Posted February 23, 2010
The Japanese yen and US dollar fell against most major global currencies as it becomes apparent the pace of recovery will remain slow. The European Union has no plans to offer Greece a rescue package leading to a weaker euro. The Canadian dollar fell as copper prices dropped. Mexico’s peso weakened as the central bank begins a US dollar purchase plan to build dollar reserves. Higher oil prices led to a stronger Columbian peso.
The Japanese yen weakened against most global currencies as Japanese investors look for profits in overseas investments. The benchmark interest rate in Japan remains at a historic low of .1 percent. Japanese mutual funds are focusing on higher yielding securities found outside the country. This has put pressure on the yen.
The yen weakened to 91.26 yen per US dollar. It also fell against the euro to 124.21 yen per euro.
The US dollar also weakened against most major global currencies as the Federal Reserve Bank makes it abundantly clear the US economy remains weak despite some recent hopeful signs in housing and factory production. The interest rates are expected to stay low for most of this year. Currently the US benchmark interest rates are at zero to .25 percent.
The US dollar weakened to $1.3609 against the euro. The US economy is expected to experience a painfully slow recovery and high unemployment rates will endure well into 2011 and possibly 2012.
Despite strengthening against the dollar yesterday, the euro continues to struggle. The Euro-zone has been dealing with debt issues among member nations with Greece being the most pressing problem. This is due to the fact that European Union members are not certain Greece can manage a deficit reduction plan whereas Spain has already taken difficult steps to address its massive budget deficit.
There had been speculation over the last few weeks that the EU would bail out Greece, but that does not seem likely at this point. The fear is that a rescue package for Greece would set off a chain of events that are not desirable since other EU nations are in need of help also. Each country is expected to meet the European Union monetary and fiscal rules and even those were loosened during the recession. Now each member nation is expected to show workable budget deficit reduction plans.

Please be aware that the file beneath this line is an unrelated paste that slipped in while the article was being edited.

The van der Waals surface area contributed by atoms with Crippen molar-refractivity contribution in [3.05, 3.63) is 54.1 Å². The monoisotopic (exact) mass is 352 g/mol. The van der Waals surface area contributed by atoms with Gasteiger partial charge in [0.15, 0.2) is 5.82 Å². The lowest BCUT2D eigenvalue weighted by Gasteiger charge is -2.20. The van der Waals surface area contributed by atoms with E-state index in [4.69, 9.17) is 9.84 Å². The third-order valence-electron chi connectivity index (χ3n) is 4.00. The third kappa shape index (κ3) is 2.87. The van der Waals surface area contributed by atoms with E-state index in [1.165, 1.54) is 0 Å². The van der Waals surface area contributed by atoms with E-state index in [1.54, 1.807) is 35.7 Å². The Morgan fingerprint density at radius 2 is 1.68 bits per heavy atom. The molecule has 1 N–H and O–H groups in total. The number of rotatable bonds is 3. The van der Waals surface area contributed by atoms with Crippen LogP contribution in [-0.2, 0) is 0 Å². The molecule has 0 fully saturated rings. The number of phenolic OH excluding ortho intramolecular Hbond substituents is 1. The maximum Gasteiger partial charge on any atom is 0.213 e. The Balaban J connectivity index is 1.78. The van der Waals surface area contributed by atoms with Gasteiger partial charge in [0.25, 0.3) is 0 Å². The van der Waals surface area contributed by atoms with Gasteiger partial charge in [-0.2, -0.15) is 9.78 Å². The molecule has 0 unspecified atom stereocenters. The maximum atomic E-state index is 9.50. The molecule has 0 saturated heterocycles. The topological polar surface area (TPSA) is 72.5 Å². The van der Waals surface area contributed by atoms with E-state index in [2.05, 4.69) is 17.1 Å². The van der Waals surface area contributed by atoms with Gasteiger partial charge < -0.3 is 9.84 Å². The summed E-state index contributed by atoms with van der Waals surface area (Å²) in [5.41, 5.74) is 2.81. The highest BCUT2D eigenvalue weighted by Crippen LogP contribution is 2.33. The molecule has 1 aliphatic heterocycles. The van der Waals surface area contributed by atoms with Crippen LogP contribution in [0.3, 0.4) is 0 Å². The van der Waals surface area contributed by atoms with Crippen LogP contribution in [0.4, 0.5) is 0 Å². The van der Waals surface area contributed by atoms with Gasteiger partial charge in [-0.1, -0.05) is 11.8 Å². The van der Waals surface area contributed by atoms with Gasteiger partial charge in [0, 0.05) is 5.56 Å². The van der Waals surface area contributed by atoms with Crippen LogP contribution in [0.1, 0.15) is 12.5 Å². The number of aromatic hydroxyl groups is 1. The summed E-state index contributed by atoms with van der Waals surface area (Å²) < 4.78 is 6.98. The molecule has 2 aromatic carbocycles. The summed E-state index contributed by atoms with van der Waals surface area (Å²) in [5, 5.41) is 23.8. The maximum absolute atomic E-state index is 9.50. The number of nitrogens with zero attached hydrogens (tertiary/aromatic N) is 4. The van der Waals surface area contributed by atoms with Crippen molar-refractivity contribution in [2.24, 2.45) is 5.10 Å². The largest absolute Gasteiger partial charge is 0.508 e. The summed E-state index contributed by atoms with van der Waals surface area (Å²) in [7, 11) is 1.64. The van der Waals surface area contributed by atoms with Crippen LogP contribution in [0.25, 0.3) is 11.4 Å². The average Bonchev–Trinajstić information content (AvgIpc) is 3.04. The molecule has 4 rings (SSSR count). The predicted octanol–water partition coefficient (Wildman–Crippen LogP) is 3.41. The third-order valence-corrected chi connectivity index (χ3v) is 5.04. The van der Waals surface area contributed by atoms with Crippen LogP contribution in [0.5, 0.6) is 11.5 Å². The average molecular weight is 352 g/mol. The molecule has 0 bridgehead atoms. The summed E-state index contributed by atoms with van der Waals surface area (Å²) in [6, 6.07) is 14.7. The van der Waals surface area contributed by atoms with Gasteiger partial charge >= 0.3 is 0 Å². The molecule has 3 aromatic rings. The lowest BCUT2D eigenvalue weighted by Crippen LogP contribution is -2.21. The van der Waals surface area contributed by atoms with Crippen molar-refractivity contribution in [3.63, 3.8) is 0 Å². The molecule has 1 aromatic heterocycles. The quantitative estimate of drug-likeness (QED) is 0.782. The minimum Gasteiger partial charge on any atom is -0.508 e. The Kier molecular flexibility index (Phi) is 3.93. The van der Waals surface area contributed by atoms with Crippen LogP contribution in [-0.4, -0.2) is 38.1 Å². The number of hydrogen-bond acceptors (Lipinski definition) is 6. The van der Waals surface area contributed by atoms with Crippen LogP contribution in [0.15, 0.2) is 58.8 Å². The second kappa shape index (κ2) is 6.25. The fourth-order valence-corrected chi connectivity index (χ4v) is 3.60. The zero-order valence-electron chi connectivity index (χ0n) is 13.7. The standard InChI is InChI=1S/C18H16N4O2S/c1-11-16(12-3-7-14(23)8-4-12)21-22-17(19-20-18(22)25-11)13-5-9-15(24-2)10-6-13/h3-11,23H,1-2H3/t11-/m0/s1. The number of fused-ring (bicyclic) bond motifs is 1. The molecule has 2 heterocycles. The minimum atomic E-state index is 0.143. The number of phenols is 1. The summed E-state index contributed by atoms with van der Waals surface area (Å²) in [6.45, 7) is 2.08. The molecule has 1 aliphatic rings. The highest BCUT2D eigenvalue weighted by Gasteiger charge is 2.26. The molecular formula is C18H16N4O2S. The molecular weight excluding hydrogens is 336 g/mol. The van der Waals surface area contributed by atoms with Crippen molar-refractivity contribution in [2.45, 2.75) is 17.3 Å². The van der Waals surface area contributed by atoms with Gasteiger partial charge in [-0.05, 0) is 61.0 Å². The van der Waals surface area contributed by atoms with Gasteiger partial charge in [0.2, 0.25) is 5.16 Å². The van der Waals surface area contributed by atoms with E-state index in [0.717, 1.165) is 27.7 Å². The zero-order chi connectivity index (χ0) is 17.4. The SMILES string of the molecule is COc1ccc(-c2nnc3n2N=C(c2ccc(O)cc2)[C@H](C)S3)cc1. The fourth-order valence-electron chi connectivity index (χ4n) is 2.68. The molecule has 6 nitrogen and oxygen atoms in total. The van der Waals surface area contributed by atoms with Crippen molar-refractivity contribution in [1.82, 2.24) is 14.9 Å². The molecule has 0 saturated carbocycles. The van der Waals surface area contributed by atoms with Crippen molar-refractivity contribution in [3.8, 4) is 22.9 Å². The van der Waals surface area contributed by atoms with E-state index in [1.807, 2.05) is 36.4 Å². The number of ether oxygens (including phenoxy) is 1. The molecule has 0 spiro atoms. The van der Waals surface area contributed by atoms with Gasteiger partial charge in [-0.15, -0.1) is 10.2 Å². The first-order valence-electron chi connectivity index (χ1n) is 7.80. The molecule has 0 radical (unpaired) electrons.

The unfolding story in Greece concerning swap arrangements made in the past do nothing to encourage the EU to provide financial assistance. It appears that Greece arranged a series of swap agreements over the past years that enabled the country to hide its growing debt problem. The European Union has ordered an investigation. Greece and the investment groups involved in the swaps have said that the swap agreements were legal at the time. The swap agreements allowed Greece to defer interest payments into the future.
The Canadian dollar weakened against the US dollar as copper prices, on the rise recently, began to fall. Copper is one of Canada’s major exports. The Canadian dollar weakened to C$1.0424. One Canadian dollar will purchase 95.93 US cents.
In Columbia, the peso rose to 1,919.40 pesos per US dollar. The rise is attributed to a flow of foreign investments into the country. The rise in oil prices has also contributed to a stronger peso.
Argentina is suffering political problems as lawmakers oppose President Christina Fernandez de Kirchner’s plans to use bank reserves to restructure debt. The Argentinean peso fell to 3.8610 pesos per US dollar.
Mexico’s peso weakened to 12.8020 pesos per US dollar as the central bank works to build foreign reserve balances. The central bank plans on buying up to $500 million in the currency market each month. The government wants to increase its dollar holdings in order to end a credit line with the International Monetary Fund established during the recession.
Both the Peruvian sol and Chile’s peso advanced against the US dollar. The sol is at 2.8490 sols per dollar while the peso is at 528.15 pesos per dollar.
Many central banks have moved into a phase where actions are being taken to calm volatility that remains in the currency market.